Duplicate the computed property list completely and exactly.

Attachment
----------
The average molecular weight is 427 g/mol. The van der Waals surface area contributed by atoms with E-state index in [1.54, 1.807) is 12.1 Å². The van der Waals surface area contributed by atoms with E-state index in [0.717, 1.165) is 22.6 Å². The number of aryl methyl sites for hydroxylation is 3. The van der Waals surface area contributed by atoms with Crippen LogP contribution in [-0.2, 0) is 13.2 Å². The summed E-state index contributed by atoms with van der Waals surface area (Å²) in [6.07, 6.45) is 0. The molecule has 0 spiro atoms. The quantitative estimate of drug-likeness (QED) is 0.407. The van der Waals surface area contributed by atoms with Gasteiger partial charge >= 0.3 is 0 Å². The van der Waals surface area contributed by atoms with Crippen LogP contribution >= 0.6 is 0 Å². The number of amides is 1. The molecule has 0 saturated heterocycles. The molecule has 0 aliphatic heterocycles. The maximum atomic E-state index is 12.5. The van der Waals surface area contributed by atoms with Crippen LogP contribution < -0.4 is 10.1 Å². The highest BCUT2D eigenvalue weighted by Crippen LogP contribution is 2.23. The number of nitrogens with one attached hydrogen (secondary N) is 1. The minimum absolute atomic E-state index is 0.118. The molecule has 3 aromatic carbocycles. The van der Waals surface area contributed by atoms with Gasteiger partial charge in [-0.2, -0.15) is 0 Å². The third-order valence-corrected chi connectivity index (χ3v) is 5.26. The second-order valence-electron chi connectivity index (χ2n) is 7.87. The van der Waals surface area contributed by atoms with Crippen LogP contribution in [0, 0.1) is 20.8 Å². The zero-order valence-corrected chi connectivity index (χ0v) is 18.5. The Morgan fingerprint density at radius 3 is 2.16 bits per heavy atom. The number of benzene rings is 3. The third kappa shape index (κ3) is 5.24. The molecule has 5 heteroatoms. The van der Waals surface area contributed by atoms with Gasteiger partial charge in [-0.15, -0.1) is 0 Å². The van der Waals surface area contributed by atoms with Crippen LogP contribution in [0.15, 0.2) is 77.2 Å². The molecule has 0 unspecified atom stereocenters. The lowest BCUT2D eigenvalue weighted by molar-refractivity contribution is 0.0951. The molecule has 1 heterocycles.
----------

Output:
The average molecular weight is 427 g/mol. The van der Waals surface area contributed by atoms with E-state index in [1.54, 1.807) is 12.1 Å². The van der Waals surface area contributed by atoms with E-state index in [0.717, 1.165) is 22.6 Å². The number of aryl methyl sites for hydroxylation is 3. The van der Waals surface area contributed by atoms with Crippen LogP contribution in [-0.2, 0) is 13.2 Å². The summed E-state index contributed by atoms with van der Waals surface area (Å²) in [6.07, 6.45) is 0. The molecule has 0 spiro atoms. The quantitative estimate of drug-likeness (QED) is 0.407. The van der Waals surface area contributed by atoms with Gasteiger partial charge >= 0.3 is 0 Å². The van der Waals surface area contributed by atoms with Crippen LogP contribution >= 0.6 is 0 Å². The number of amides is 1. The molecule has 0 saturated heterocycles. The molecule has 0 aliphatic heterocycles. The maximum atomic E-state index is 12.5. The van der Waals surface area contributed by atoms with Crippen LogP contribution < -0.4 is 10.1 Å². The highest BCUT2D eigenvalue weighted by Crippen LogP contribution is 2.23. The number of nitrogens with one attached hydrogen (secondary N) is 1. The minimum absolute atomic E-state index is 0.118. The molecule has 3 aromatic carbocycles. The van der Waals surface area contributed by atoms with Gasteiger partial charge in [-0.2, -0.15) is 0 Å². The third-order valence-corrected chi connectivity index (χ3v) is 5.26. The second-order valence-electron chi connectivity index (χ2n) is 7.87. The van der Waals surface area contributed by atoms with Crippen LogP contribution in [0, 0.1) is 20.8 Å². The zero-order valence-corrected chi connectivity index (χ0v) is 18.5. The Morgan fingerprint density at radius 3 is 2.16 bits per heavy atom. The number of benzene rings is 3. The third kappa shape index (κ3) is 5.24. The molecule has 5 heteroatoms. The van der Waals surface area contributed by atoms with Gasteiger partial charge in [-0.15, -0.1) is 0 Å². The van der Waals surface area contributed by atoms with Crippen LogP contribution in [0.15, 0.2) is 77.2 Å². The molecule has 0 unspecified atom stereocenters. The lowest BCUT2D eigenvalue weighted by molar-refractivity contribution is 0.0951. The molecule has 1 heterocycles.